|By: Jeff Kaye Thursday August 25, 2011 5:00 pm|
A new proposed “casebook” on psychologist ethics in national security settings, written by the Ethics Committee of the American Psychological Association (APA), tells psychologists that when assessing whether an interrogation technique is abusive or not, they should consider, among other factors, whether there are “data to support that the technique is effective in gathering accurate information.” This determination, which places the needs of the military or intelligence gathering entity above that of the person the psychologist is examining, demonstrates how blatantly unethical it is for psychologists to participate in these interrogations.
While it’s shocking that APA would call upon psychologists to weigh an interrogation technique’s “effectiveness” with other ethical standards, it’s even crazier when one considers it took them six years to write this up, having been originally tasked with writing an “ethics casebook” for interrogations back in 2005.
|By: Jeff Kaye Friday July 1, 2011 11:30 am|
The announcement of John Durham’s decision to investigate two CIA detainee murders prompts a reexamination at how the different torture techniques were developed, and how they were propagated across governmental institutional boundaries between the Department of Defense and the CIA. If the press did their job, perhaps we could get a better picture of how torture was implemented, who was responsible, leading the public to demand the accountability that otherwise, without significant public outcry, is not going to happen.
|By: Jeff Kaye Thursday May 12, 2011 6:00 am|
A motley crew of Senate Republicans, joined by Sen. Lieberman, have introduced a bill to make Guantanamo a permanent “terrorist” prison. Once upon a time, this could have been dismissed as GOP posturing. But recent events suggest this is more likely a harbinger of the future fate of the US Naval prison, as President Obama has already pronounced that he will support indefinite detention of prisoners based on unchallenged U.S. executive fiat.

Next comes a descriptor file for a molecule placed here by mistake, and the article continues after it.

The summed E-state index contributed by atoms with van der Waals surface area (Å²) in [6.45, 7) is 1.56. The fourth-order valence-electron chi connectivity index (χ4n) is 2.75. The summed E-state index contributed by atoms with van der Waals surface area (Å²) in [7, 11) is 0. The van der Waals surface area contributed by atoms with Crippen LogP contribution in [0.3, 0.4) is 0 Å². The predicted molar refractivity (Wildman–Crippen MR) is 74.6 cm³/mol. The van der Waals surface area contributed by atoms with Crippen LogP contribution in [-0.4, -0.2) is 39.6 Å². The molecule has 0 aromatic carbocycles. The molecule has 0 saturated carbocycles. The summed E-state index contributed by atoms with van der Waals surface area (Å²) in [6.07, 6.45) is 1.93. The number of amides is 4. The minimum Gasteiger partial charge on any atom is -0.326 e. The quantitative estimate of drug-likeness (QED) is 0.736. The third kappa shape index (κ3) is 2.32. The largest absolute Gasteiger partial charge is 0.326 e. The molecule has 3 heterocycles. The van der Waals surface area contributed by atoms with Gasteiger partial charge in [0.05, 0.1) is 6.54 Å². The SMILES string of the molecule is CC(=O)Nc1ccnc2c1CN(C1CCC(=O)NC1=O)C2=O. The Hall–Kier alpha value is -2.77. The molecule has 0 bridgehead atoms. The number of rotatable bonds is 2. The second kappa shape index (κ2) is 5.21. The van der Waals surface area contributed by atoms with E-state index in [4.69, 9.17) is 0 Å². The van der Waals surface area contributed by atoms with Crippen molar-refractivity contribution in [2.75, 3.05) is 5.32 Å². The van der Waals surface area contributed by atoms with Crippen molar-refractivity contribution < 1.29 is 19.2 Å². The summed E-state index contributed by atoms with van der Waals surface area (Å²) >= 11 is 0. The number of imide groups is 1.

|By: Jeff Kaye Monday October 25, 2010 6:30 pm|
On Monday, the UK Guardian reported that secret training materials used by the British military in recent years include actions and behaviors that are clearly abusive and outside the treatment of prisoners mandated by the Geneva conventions. The article emphasizes the use of humiliation and sensory deprivation as primary tools of the British interrogator. Even “recent training material says blindfolds, earmuffs and plastic handcuffs are essential equipment for military interrogators.”
|By: Jeff Kaye Tuesday October 19, 2010 6:07 am|
A new report by George Soros’s Open Society Foundations corroborates earlier news stories on torture and cruel, inhuman, and degrading treatment of prisoners by the U.S. forces at a secret prison within the Bagram complex near Kabul, Afghanistan. While the vast majority of the press have ignored it, one of the report’s “main findings” was that the abuse of prisoners is linked to use of the Army Field Manual’s Appendix M.